A Good Samaritan’s Guide to Trapping Feral Cats

October 31, 2016

A feral free-roaming cat hissing outside because he doesn't like people

If you have a free roaming cat population in your area, you probably know how quickly these groups can grow. While cats are very self-sufficient, these kinds of cat colonies are very susceptible to disease and injury.

Pets in Stitches offers low cost services to help vaccinate, ear tip, and spay or neuter these kitties to help keep the population healthy and in check. If you can trap them, we are happy to help. If you have never participated in capture and release before, the idea can be a little intimidating.

Read on to learn the basics of trapping feral cats, so that you can begin helping right away.

Preparing the Community

If you need to catch one or more free roaming cats, there are a few things that you can do in advance to make your job easier. First, you will need a trap. Pets in Stitches will happily rent you one so that you do not need to invest in this purchase. Make yourself familiar with the trap prior to using it to ensure success.

In anticipation of trapping, be sure to:

  • Follow a schedule so that the colony is used to eating in the same place , at the same time each day
  • Leave the trap out unset for a few days, so that the cats become comfortable with its presence
  • Skip or decrease the normal feeding prior to the one at which you plan to trap (please provide water)
  • Plan your trapping so that the cat(s) will only be caged the necessary amount of time
  • Be sure that the holding area and transport vehicle are prepared with absorbent material to catch urine and feces
  • Try to trap on a day when the cats will not be in the hot sun or rain while caged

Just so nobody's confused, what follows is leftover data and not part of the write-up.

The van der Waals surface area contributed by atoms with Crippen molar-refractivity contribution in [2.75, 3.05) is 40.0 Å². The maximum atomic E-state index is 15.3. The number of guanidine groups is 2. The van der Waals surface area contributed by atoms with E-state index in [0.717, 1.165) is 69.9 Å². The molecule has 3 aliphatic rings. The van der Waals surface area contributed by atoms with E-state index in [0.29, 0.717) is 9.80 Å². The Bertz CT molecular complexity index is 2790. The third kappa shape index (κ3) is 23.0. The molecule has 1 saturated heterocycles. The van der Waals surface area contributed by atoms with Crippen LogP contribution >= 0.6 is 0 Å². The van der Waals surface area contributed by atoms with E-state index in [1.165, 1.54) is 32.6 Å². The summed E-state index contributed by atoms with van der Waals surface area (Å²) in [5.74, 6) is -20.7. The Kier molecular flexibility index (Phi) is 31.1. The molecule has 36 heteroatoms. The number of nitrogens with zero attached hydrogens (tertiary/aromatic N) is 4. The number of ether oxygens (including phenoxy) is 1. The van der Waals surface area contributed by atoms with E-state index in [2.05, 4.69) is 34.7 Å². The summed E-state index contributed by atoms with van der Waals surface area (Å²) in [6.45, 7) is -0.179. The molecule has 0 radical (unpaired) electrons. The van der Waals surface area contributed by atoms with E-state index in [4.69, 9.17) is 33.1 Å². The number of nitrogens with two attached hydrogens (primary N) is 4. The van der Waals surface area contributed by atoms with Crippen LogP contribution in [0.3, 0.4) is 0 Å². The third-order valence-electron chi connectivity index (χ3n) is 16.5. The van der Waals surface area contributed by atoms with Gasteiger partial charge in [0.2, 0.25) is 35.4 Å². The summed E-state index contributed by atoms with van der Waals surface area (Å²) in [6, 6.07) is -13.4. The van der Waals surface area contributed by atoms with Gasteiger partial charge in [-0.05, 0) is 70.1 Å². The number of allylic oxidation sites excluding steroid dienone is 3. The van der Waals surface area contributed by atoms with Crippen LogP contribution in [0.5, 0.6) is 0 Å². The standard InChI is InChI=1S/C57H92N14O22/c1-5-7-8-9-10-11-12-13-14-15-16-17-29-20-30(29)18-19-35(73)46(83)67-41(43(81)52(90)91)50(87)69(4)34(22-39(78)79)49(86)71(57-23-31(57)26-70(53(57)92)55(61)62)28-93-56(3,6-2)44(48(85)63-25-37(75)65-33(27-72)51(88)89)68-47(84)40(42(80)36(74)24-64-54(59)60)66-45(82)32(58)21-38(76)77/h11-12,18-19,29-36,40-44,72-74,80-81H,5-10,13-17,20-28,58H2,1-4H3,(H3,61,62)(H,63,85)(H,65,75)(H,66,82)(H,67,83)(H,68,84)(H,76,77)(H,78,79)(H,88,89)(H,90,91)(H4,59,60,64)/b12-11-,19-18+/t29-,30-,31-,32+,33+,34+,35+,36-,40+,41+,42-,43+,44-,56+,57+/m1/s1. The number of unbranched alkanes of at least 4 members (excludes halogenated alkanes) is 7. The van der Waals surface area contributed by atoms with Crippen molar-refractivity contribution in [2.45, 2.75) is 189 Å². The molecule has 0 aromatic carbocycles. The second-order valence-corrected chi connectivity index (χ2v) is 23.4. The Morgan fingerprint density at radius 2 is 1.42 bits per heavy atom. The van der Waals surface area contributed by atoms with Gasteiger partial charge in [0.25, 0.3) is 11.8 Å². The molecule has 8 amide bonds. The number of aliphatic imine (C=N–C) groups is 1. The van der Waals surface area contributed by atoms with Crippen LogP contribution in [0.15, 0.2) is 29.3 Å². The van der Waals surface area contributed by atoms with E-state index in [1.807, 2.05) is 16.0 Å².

• Plan ahead; once you catch a cat it will be harder to do so again
  • A little planning goes a long way!

Basics of Trapping Feral Cats

While setting a trap and waiting may seem straightforward, there are some tips and tricks when it comes to trapping feral cats that can make the endeavor more successful. Be sure to:

  • Use one trap per cat
  • Put the trap on a level surface to avoid scary wobbling
  • Use a smelly, irresistible bait, such as canned fish or canned cat food placed on a small piece of newspaper
  • Don’t put bowls or other objects in the trap that may cause injury, in case the cat becomes distressed
  • Double check that the bait is not accessible from outside the trap
  • Make certain that the cat needs to fully enter the trap to get to the food
  • Cover the trap to camouflage it and decrease stress
  • Remove the trap as soon as possible, so that the cat cannot be attacked or otherwise harmed
  • Use heavy gloves and the trap handle when moving the trap
  • Call ahead to be sure that we will be doing surgery on the day you plan to bring in your cat(s)

What to Expect

We know that you might not always know when you will be able to trap a cat. We are happy to add up to two trapped cats to our schedule, Monday through Thursday. Please call ahead so that we know you are coming.

We ask that you withhold food after midnight, prior to surgery, except for small kittens. Please complete our admission form and ancillary services consent form prior to arrival. Cats should arrive before noon and are released between 4 and 5 p.m. the same day. At this time, post-operative care instructions will be given and questions addressed. Most likely, you will be able to return the cat to his or her home territory and release.

With your help, we can work towards making the free roaming cat population a little healthier and decrease its growth. Thanks for being our partner in caring for our feline friends, feral and otherwise.

Come. Stay. Heal.

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